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Koreans in Japan Zainichi

Japan flag. Korean Zainichi in Japan

Koreans in Japan - An Invisible Community 在日

by David White

Korea flag.

Resident (在日 or 'zainichi') Koreans in Japan remain a somewhat invisible minority in Japanese society, with little being known about them both inside and outside of Japan, although with the current popularity of resident Korean literature and a number of films regarding this community becoming popular, their situation is now more well known than ever before.

The TV drama 冬のソナタ ('Fuyu no sonata, or 'Winter Sonata') has also contributed to a 'Korea boom', and an increased focus on not only Korea but Japan resident Koreans as well. A brief overview of the resident Korean community is as follows:

In 1910 the Japanese annexation of Korea occurred, and with it heavy migration from Japan to Korea as the Japanese government promised cheap land and better opportunities on the peninsula.

There was a drive to assimilate the Korean population and obliterate Korean culture and language. At the same time as migration to Korea was occurring, it was also happening in the opposite direction, with many Koreans moving to Japan in an attempt to escape the poverty at home.

Most Koreans in the 1920's and 30's in Japan ended up in the lower reaches of Japanese society, doing backbreaking and poorly paid work. At this time there was no cohesive Korean community, but from the late 1930's, more and more Koreans migrated to Japan, both voluntarily and also forcibly recruited in Korea by the Japanese authorities.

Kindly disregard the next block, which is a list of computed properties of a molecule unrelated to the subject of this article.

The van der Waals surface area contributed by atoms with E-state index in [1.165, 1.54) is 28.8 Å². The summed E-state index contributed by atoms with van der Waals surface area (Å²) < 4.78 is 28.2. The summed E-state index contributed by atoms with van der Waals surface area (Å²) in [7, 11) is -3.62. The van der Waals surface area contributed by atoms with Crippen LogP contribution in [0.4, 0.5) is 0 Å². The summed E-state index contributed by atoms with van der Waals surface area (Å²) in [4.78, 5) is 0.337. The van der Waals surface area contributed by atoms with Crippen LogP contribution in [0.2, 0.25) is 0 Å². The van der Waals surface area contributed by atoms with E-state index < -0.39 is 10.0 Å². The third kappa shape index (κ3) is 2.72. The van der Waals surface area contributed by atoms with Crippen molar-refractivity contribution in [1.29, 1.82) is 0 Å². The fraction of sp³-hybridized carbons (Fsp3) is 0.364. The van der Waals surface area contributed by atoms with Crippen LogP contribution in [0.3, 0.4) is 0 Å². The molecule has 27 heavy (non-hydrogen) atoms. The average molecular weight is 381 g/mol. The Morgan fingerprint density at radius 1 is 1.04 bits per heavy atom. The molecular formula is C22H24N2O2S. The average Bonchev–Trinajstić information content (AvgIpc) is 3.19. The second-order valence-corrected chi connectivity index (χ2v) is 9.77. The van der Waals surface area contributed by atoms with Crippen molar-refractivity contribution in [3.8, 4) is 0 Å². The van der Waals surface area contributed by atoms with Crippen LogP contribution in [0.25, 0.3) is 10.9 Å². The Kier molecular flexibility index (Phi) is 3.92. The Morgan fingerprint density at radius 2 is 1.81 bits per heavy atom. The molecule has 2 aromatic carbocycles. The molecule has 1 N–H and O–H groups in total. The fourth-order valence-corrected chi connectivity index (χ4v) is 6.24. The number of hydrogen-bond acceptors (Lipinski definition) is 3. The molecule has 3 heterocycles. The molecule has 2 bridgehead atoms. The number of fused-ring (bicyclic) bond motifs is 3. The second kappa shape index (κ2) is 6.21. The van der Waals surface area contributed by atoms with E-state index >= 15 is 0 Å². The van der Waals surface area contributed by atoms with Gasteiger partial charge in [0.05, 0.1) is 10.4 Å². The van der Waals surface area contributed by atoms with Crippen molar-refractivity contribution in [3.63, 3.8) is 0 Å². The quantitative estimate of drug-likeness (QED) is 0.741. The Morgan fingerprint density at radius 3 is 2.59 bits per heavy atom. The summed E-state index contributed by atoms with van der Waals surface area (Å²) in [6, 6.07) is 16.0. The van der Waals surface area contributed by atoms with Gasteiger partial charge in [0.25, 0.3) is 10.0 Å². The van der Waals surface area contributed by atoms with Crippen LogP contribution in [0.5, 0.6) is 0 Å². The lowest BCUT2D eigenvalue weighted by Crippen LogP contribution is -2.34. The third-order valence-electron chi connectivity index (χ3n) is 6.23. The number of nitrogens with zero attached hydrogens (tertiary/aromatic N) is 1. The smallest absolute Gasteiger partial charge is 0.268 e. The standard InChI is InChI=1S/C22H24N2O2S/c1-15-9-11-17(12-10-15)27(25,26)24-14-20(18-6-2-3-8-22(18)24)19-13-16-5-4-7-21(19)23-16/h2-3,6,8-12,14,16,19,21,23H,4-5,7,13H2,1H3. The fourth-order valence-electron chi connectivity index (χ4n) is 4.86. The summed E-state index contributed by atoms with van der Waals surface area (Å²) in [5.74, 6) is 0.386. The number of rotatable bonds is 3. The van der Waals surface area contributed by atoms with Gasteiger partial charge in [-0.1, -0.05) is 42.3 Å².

Inter-marriage between resident Koreans and Japanese is now very common, and it is commonly said that most young Japanese do not really care if their prospective spouse is a resident Korean.

If opposition comes at all it is usually from an older generation who still feel the legacy of history. There are still some historical issues that refuse to go away and these remain controversial.

The denial of pension rights to those Koreans forced to serve in the Japanese Imperial Army is one of them, and according to the Asahi Shimbun, in 2001 the Supreme Court threw out a case that involved a Korean man who had served in the Japanese Imperial Army and lived in Japan for 63 years but was still denied a pension.

Many Koreans use Japanese aliases, as they fear that their true identity cannot be revealed in certain situations, particularly in business. This is a personal choice and largely comes down to a mix of factors such as family history, affiliation with one of the residents' organizations such as Mindan or Chongryun (North Korea-affiliated), practicality, employment and degree of ethnic identification.

Many resident Koreans are prominent in the entertainment world; some choose to open about their ethnic background, others choose to hide it. Again, it is a personal choice based on a variety of factors.

Osaka has the largest Korean community in Japan.

Japan-Korea Relations

For those interested in reading more about the Korean community in Japan, as well as a vast amount of material available in Japanese, there are a number of good books in English that are available:

North Koreans in Japan, by Sonia Ryang
Japan's Hidden Apartheid, by George Hicks
Lives of Young Koreans in Japan, by Yasunori Fukuoka
Japan's Minorities, edited by Michael Weiner

A version of this article first appeared in Avenues: Voices of Central Japan magazine

Books on Japanese Politics